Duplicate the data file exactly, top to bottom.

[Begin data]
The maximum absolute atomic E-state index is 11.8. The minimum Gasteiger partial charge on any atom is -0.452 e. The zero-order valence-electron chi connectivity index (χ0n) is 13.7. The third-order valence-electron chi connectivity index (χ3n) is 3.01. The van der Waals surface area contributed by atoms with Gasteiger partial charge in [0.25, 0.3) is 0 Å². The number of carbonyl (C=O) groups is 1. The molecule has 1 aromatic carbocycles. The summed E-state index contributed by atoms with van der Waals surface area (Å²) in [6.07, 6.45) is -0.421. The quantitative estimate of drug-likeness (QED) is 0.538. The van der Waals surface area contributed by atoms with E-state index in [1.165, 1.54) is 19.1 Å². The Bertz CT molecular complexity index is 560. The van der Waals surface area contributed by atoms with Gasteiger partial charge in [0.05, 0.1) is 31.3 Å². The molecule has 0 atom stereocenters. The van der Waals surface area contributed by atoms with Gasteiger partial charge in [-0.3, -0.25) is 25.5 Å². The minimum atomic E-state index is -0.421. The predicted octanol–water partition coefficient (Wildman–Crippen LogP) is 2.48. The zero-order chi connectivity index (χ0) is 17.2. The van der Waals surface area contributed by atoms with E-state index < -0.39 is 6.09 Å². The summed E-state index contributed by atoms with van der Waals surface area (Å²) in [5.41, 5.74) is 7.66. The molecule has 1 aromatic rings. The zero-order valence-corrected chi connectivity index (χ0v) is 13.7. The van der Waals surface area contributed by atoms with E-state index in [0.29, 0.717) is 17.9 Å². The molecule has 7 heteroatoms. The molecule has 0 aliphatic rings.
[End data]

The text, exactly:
The maximum absolute atomic E-state index is 11.8. The minimum Gasteiger partial charge on any atom is -0.452 e. The zero-order valence-electron chi connectivity index (χ0n) is 13.7. The third-order valence-electron chi connectivity index (χ3n) is 3.01. The van der Waals surface area contributed by atoms with Gasteiger partial charge in [0.25, 0.3) is 0 Å². The number of carbonyl (C=O) groups is 1. The molecule has 1 aromatic carbocycles. The summed E-state index contributed by atoms with van der Waals surface area (Å²) in [6.07, 6.45) is -0.421. The quantitative estimate of drug-likeness (QED) is 0.538. The van der Waals surface area contributed by atoms with E-state index in [1.165, 1.54) is 19.1 Å². The Bertz CT molecular complexity index is 560. The van der Waals surface area contributed by atoms with Gasteiger partial charge in [0.05, 0.1) is 31.3 Å². The molecule has 0 atom stereocenters. The van der Waals surface area contributed by atoms with Gasteiger partial charge in [-0.3, -0.25) is 25.5 Å². The minimum atomic E-state index is -0.421. The predicted octanol–water partition coefficient (Wildman–Crippen LogP) is 2.48. The zero-order chi connectivity index (χ0) is 17.2. The van der Waals surface area contributed by atoms with E-state index < -0.39 is 6.09 Å². The summed E-state index contributed by atoms with van der Waals surface area (Å²) in [5.41, 5.74) is 7.66. The molecule has 1 aromatic rings. The zero-order valence-corrected chi connectivity index (χ0v) is 13.7. The van der Waals surface area contributed by atoms with E-state index in [0.29, 0.717) is 17.9 Å². The molecule has 7 heteroatoms. The molecule has 0 aliphatic rings.